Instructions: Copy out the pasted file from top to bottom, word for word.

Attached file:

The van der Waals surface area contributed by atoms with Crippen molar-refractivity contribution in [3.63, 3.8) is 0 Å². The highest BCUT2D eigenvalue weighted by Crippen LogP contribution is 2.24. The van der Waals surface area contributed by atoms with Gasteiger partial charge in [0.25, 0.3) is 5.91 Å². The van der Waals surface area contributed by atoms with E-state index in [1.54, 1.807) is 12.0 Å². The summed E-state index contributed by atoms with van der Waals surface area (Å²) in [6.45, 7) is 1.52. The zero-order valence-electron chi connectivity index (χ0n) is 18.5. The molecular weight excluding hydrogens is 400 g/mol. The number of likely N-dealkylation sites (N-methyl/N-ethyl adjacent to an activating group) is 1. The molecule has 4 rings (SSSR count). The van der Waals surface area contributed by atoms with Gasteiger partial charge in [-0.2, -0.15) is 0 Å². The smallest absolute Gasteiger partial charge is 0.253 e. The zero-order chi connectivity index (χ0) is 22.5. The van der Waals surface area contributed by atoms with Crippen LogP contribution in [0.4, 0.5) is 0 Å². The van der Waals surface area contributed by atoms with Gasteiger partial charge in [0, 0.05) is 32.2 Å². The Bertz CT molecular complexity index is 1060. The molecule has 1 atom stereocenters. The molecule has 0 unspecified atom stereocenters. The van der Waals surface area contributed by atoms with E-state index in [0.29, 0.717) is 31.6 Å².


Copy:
The van der Waals surface area contributed by atoms with Crippen molar-refractivity contribution in [3.63, 3.8) is 0 Å². The highest BCUT2D eigenvalue weighted by Crippen LogP contribution is 2.24. The van der Waals surface area contributed by atoms with Gasteiger partial charge in [0.25, 0.3) is 5.91 Å². The van der Waals surface area contributed by atoms with E-state index in [1.54, 1.807) is 12.0 Å². The summed E-state index contributed by atoms with van der Waals surface area (Å²) in [6.45, 7) is 1.52. The zero-order valence-electron chi connectivity index (χ0n) is 18.5. The molecular weight excluding hydrogens is 400 g/mol. The number of likely N-dealkylation sites (N-methyl/N-ethyl adjacent to an activating group) is 1. The molecule has 4 rings (SSSR count). The van der Waals surface area contributed by atoms with Gasteiger partial charge in [-0.2, -0.15) is 0 Å². The smallest absolute Gasteiger partial charge is 0.253 e. The zero-order chi connectivity index (χ0) is 22.5. The van der Waals surface area contributed by atoms with Crippen LogP contribution in [0.4, 0.5) is 0 Å². The van der Waals surface area contributed by atoms with Gasteiger partial charge in [0, 0.05) is 32.2 Å². The Bertz CT molecular complexity index is 1060. The molecule has 1 atom stereocenters. The molecule has 0 unspecified atom stereocenters. The van der Waals surface area contributed by atoms with E-state index in [0.29, 0.717) is 31.6 Å².